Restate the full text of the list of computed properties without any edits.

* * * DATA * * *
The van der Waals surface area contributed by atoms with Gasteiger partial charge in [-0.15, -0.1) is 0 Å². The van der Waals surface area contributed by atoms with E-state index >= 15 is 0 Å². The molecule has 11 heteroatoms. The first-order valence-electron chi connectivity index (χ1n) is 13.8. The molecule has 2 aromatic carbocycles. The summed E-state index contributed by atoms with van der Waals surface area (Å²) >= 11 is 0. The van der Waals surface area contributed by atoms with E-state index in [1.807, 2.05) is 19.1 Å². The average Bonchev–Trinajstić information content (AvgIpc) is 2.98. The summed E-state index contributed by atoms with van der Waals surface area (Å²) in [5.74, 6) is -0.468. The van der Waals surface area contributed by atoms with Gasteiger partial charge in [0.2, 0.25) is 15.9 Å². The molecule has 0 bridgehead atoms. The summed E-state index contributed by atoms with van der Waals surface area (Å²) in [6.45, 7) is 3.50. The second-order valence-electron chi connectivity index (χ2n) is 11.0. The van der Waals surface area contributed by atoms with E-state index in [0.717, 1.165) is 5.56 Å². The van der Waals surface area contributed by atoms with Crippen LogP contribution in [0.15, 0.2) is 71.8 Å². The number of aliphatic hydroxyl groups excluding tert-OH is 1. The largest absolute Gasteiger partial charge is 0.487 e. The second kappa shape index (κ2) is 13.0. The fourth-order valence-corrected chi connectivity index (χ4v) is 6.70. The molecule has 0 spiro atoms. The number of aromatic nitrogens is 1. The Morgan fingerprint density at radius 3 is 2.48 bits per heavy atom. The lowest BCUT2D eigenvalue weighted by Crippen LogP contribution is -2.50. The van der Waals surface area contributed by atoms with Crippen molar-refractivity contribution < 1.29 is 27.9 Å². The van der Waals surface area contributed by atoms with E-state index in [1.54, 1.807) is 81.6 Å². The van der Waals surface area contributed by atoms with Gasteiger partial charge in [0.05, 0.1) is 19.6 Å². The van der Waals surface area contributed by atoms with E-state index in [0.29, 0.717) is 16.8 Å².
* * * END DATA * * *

The van der Waals surface area contributed by atoms with Gasteiger partial charge in [-0.15, -0.1) is 0 Å². The van der Waals surface area contributed by atoms with E-state index >= 15 is 0 Å². The molecule has 11 heteroatoms. The first-order valence-electron chi connectivity index (χ1n) is 13.8. The molecule has 2 aromatic carbocycles. The summed E-state index contributed by atoms with van der Waals surface area (Å²) >= 11 is 0. The van der Waals surface area contributed by atoms with E-state index in [1.807, 2.05) is 19.1 Å². The average Bonchev–Trinajstić information content (AvgIpc) is 2.98. The summed E-state index contributed by atoms with van der Waals surface area (Å²) in [5.74, 6) is -0.468. The van der Waals surface area contributed by atoms with Gasteiger partial charge in [0.2, 0.25) is 15.9 Å². The molecule has 0 bridgehead atoms. The summed E-state index contributed by atoms with van der Waals surface area (Å²) in [6.45, 7) is 3.50. The second-order valence-electron chi connectivity index (χ2n) is 11.0. The van der Waals surface area contributed by atoms with E-state index in [0.717, 1.165) is 5.56 Å². The van der Waals surface area contributed by atoms with Crippen LogP contribution in [0.15, 0.2) is 71.8 Å². The number of aliphatic hydroxyl groups excluding tert-OH is 1. The largest absolute Gasteiger partial charge is 0.487 e. The second kappa shape index (κ2) is 13.0. The fourth-order valence-corrected chi connectivity index (χ4v) is 6.70. The molecule has 0 spiro atoms. The number of aromatic nitrogens is 1. The Morgan fingerprint density at radius 3 is 2.48 bits per heavy atom. The lowest BCUT2D eigenvalue weighted by Crippen LogP contribution is -2.50. The van der Waals surface area contributed by atoms with Crippen molar-refractivity contribution < 1.29 is 27.9 Å². The van der Waals surface area contributed by atoms with E-state index in [1.54, 1.807) is 81.6 Å². The van der Waals surface area contributed by atoms with Gasteiger partial charge in [0.05, 0.1) is 19.6 Å². The van der Waals surface area contributed by atoms with E-state index in [0.29, 0.717) is 16.8 Å².